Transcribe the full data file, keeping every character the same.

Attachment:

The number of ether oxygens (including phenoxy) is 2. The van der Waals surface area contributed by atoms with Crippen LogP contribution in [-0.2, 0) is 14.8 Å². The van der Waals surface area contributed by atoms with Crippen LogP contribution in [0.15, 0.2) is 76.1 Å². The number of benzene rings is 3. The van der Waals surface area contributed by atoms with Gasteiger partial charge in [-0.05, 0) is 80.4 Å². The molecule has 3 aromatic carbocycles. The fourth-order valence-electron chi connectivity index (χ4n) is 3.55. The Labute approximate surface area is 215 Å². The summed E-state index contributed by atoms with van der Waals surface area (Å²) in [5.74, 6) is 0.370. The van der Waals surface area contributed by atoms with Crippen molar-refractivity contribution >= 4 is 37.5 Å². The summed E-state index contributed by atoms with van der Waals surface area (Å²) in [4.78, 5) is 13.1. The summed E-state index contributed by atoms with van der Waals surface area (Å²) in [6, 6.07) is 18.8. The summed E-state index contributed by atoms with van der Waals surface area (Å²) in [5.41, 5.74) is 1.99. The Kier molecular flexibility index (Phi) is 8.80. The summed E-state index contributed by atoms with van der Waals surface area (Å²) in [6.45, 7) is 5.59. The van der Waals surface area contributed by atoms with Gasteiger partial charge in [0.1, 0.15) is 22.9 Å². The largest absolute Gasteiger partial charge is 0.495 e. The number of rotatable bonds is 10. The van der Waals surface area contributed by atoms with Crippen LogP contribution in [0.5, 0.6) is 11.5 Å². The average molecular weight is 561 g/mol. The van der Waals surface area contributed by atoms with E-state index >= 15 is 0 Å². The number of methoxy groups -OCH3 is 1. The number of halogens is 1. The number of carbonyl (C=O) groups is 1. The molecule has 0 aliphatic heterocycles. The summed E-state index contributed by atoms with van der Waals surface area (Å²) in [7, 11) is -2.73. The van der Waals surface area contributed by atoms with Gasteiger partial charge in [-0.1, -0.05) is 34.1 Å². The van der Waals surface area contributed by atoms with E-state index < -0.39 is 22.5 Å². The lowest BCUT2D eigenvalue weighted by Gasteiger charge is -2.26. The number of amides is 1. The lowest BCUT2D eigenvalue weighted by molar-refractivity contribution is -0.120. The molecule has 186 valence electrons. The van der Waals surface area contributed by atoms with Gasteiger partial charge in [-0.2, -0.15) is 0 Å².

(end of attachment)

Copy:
The number of ether oxygens (including phenoxy) is 2. The van der Waals surface area contributed by atoms with Crippen LogP contribution in [-0.2, 0) is 14.8 Å². The van der Waals surface area contributed by atoms with Crippen LogP contribution in [0.15, 0.2) is 76.1 Å². The number of benzene rings is 3. The van der Waals surface area contributed by atoms with Gasteiger partial charge in [-0.05, 0) is 80.4 Å². The molecule has 3 aromatic carbocycles. The fourth-order valence-electron chi connectivity index (χ4n) is 3.55. The Labute approximate surface area is 215 Å². The summed E-state index contributed by atoms with van der Waals surface area (Å²) in [5.74, 6) is 0.370. The van der Waals surface area contributed by atoms with Crippen molar-refractivity contribution >= 4 is 37.5 Å². The summed E-state index contributed by atoms with van der Waals surface area (Å²) in [4.78, 5) is 13.1. The summed E-state index contributed by atoms with van der Waals surface area (Å²) in [6, 6.07) is 18.8. The summed E-state index contributed by atoms with van der Waals surface area (Å²) in [5.41, 5.74) is 1.99. The Kier molecular flexibility index (Phi) is 8.80. The summed E-state index contributed by atoms with van der Waals surface area (Å²) in [6.45, 7) is 5.59. The van der Waals surface area contributed by atoms with Gasteiger partial charge in [0.1, 0.15) is 22.9 Å². The largest absolute Gasteiger partial charge is 0.495 e. The number of rotatable bonds is 10. The van der Waals surface area contributed by atoms with Crippen LogP contribution in [0.5, 0.6) is 11.5 Å². The average molecular weight is 561 g/mol. The van der Waals surface area contributed by atoms with E-state index >= 15 is 0 Å². The number of methoxy groups -OCH3 is 1. The number of halogens is 1. The number of carbonyl (C=O) groups is 1. The molecule has 0 aliphatic heterocycles. The summed E-state index contributed by atoms with van der Waals surface area (Å²) in [7, 11) is -2.73. The van der Waals surface area contributed by atoms with Gasteiger partial charge in [-0.1, -0.05) is 34.1 Å². The van der Waals surface area contributed by atoms with E-state index < -0.39 is 22.5 Å². The lowest BCUT2D eigenvalue weighted by Gasteiger charge is -2.26. The number of amides is 1. The lowest BCUT2D eigenvalue weighted by molar-refractivity contribution is -0.120. The molecule has 186 valence electrons. The van der Waals surface area contributed by atoms with Gasteiger partial charge in [-0.2, -0.15) is 0 Å².